3 Things Overworked Managers Need to Stop Doing Today
Lethargy and laziness aren’t virtues. But overworked managers are their own worst enemy.
3 things overworked managers need to stop:
#1. Stop doing people’s work for them.
Suppose you’re asked how to do something. The overworked manager ends up doing the work. Why?
You did the job before you were promoted. It’s easy for you. And you’re good at it.
Every time you do someone’s job – you teach them that you’ll do their job.
Ego is exhausting. An overworked manager feels important and smart when they do someone’s job for them.
#2. Stop interrupting people when they’re solving their own problems.
A manager recently described the value of not interrupting. A team member asked a question in slack.
Normally he quickly jumped in with an answer, but this time he waited. In 15 minutes his team member typed three short messages. The last one read, “Never mind. I got it.”
- Affirm people when they solve their own problems.
- When someone asks, “What do you think I should do?” Ask, “What have you tried?”
- If they haven’t tried anything, ask, “What do you think you should do?”
#3. Stop tweaking the solutions of competent team members.
It’s said that we don’t wash rental cars. Why? We don’t take pride in things we don’t own. You destroy the joy of achievement when you tweak someone’s solution.
Their solution is better than your solution as long as their solution won’t cause harm.
Provide opportunity to reflect on learning. “Come back when you’re done and tell me what you learned.”
Why are you hindering competent employees by helping too much?
Drucker said, “So much of what we call management consists in making it difficult for people to work.”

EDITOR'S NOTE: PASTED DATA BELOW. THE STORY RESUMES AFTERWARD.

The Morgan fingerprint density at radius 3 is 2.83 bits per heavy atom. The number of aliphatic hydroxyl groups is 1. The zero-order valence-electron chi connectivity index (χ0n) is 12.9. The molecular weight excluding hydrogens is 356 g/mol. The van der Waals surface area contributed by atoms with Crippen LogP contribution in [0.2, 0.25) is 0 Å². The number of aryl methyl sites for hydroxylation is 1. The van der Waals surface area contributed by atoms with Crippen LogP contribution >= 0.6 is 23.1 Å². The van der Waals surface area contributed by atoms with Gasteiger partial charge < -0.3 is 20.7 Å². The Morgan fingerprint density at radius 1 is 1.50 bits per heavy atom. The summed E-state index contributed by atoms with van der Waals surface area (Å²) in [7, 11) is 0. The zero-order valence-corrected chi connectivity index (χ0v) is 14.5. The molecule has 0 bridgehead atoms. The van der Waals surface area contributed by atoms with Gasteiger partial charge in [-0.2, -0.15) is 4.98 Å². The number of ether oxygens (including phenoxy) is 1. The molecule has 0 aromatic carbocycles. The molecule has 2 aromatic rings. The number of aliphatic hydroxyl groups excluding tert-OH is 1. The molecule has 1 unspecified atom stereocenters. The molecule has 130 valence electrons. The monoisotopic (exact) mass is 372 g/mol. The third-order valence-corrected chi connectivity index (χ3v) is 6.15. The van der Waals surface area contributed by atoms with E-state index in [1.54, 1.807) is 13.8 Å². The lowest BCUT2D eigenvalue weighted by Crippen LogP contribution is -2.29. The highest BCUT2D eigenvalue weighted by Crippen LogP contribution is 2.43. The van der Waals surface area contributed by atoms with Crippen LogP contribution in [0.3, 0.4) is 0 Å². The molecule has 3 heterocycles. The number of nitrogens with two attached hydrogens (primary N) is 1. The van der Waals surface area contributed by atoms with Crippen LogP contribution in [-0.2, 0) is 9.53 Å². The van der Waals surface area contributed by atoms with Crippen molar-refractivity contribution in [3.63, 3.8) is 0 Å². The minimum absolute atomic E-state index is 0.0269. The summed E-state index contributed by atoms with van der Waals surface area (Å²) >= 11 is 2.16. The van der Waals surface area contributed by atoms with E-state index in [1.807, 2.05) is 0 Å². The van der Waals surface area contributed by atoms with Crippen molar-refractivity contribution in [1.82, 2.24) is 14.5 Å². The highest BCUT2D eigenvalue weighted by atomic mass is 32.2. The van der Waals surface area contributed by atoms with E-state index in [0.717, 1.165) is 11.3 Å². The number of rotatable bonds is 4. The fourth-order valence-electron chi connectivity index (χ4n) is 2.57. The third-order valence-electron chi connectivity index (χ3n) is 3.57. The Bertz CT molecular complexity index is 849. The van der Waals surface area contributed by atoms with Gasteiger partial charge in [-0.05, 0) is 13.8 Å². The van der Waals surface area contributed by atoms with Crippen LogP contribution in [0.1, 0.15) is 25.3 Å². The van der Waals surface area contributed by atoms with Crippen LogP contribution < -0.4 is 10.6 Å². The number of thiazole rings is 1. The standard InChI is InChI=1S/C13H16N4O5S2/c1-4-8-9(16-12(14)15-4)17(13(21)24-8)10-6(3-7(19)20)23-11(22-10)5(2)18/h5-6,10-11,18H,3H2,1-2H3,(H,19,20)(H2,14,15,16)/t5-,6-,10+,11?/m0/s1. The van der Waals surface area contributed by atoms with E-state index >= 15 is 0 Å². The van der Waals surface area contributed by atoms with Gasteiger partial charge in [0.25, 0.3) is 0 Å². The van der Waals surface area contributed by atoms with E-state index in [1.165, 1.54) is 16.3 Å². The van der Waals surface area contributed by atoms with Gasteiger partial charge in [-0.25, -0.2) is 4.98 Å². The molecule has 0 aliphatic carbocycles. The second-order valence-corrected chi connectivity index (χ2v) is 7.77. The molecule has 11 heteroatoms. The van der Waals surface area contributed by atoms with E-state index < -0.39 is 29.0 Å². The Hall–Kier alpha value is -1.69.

- Affirm more. Help less.
- Provide opportunity for people to craft their own solutions.
- Get out of the way, but don’t isolate yourself.
How might managers maximize the talent on their team?
Management Time: Who’s Got the Monkey (PDF)
Does anyone have any good approaches to inspire a direct report to improve their idea or solution to something better without “tweaking” their solution? As leaders, we should encourage others to achieve more than they thought they were capable of.
Great question Marc. You might find that asking for three options is helpful. “Which one would you like to choose? Why?”
Another simple question is, “How might you take this to the next level?” Or, “How might you reach higher?”
Part of this is about organizational culture. Are leaders/managers committed to improve themselves and their work?
I’m glad you poked at the idea that NOT tweaking has a down side.
Maybe ask about the customer perspective – how will our customers react to this solution? Then it’s not the manager commenting; it’s the team viewing it through the customer’s eyes.
Thanks Ian. Great idea. A question might be, “How might we best serve our customer’s needs?” OR, “How might we better serve our customer’s needs?”
For the overworked manager there are two possible options.
Do it yourself and be asked why you didn’t delegate it;
Let someone else do it and bessked why it took them so long when you could have done it quicker?
A punch in the face or a punch in the stomach. Pick one…
I think asking good questions can help draw more out of people. If I really have a suggestion I think can improve an idea, I frame it as someone elses, eg “Ï know someone who had this situation before and they did this….” that was they dont feel obligated to use it.
How might managers maximize the talent on their team? Don’t make everything an “emergency” because then NOTHING is an “emergency”.